Other is a piece composed of a performative event and its leftovers.  

 

In the middle of the 1950s-original floor, the artist placed a long cardboard element, covered by a mix of signs from the textile industry and patterns made by the artist forming a snake-like figure. On one side of the mat, a cactus shaped hanger displays four bandana paintings. 

Five young men will stand barefoot on the mat, evocative of a fashion runway. Each of the young men will wear a white slim fitting dress shirt, sporting a definition of otherness painted as an uneven pattern, sometimes covering a big part of the shirt – breaking the words into shapes, and others as a small detail charged with meaning.

 

At the end of the performance, the men will undress the shirts to place them on the wall, forming visual definitions and types of otherness, quoted from the writings of Rosi Braidotti, Lucy Irrigary, Giles Deleuze and Donna Haraway. The writings engage with the critique of posthumanist theories on future human as master subject.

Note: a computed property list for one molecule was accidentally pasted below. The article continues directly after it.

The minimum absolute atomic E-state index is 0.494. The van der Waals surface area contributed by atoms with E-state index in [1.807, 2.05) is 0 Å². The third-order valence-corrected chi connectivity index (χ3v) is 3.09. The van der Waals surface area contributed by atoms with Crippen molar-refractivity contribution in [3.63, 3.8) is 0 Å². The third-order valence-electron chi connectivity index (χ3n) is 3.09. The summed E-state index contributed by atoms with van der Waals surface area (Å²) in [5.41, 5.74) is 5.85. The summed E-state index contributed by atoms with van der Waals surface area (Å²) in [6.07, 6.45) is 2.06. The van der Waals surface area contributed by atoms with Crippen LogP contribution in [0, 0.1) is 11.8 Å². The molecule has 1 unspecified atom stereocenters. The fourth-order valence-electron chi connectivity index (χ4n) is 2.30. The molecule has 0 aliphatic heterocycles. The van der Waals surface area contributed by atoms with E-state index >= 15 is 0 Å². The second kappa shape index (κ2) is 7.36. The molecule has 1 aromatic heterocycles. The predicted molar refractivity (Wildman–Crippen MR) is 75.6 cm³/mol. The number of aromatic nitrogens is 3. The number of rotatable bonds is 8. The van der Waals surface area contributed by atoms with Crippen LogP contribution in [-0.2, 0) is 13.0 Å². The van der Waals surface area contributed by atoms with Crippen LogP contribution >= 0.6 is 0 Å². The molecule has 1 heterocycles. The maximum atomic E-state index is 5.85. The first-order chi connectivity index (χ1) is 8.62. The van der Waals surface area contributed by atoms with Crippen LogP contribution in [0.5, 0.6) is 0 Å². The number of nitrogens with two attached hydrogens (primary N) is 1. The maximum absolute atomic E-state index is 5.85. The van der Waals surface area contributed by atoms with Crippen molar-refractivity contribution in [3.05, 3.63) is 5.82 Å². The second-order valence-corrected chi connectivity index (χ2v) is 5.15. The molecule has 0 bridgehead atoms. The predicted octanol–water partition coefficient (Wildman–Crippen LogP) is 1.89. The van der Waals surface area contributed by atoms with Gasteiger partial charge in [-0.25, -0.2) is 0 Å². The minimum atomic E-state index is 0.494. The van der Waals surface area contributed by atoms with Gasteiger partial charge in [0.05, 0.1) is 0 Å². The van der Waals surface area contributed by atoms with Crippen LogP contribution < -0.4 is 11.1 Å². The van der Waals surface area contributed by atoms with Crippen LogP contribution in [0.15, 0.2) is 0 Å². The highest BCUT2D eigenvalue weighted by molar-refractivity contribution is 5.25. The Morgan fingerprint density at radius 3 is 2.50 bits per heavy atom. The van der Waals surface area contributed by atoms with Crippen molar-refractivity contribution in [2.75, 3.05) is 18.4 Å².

Other is a site-specific work that derives from the artist's interest in the fusion between art and fashion on one hand, and in the hybrid character of The Cactus Man: the merging of a cactus and a man into an androgenic creature covered with thorns. Through this character the artist intend to give visual representation to definitions of otherness. Cactus Man is also the brand that stands behind the line of wearable art articles the artist had developed during the last two years, with the belief in fashion as the voice for new identities.

The piece stresses the tension between The Cactus Man: a fantastic hybrid monster, and Cactus Man: the brand that presents a collection of radical fashion.  In other words, Katz Minerbo brings together two different outlooks of the world: a fantastic, rich and free one, and a Capitalist one that brings forward the slogan: you are what you buy and what you wear. Asking what happens to someone who wears a shirt with a definition of otherness.   

Exhibition and performance details. Photography: Mia Gourvicth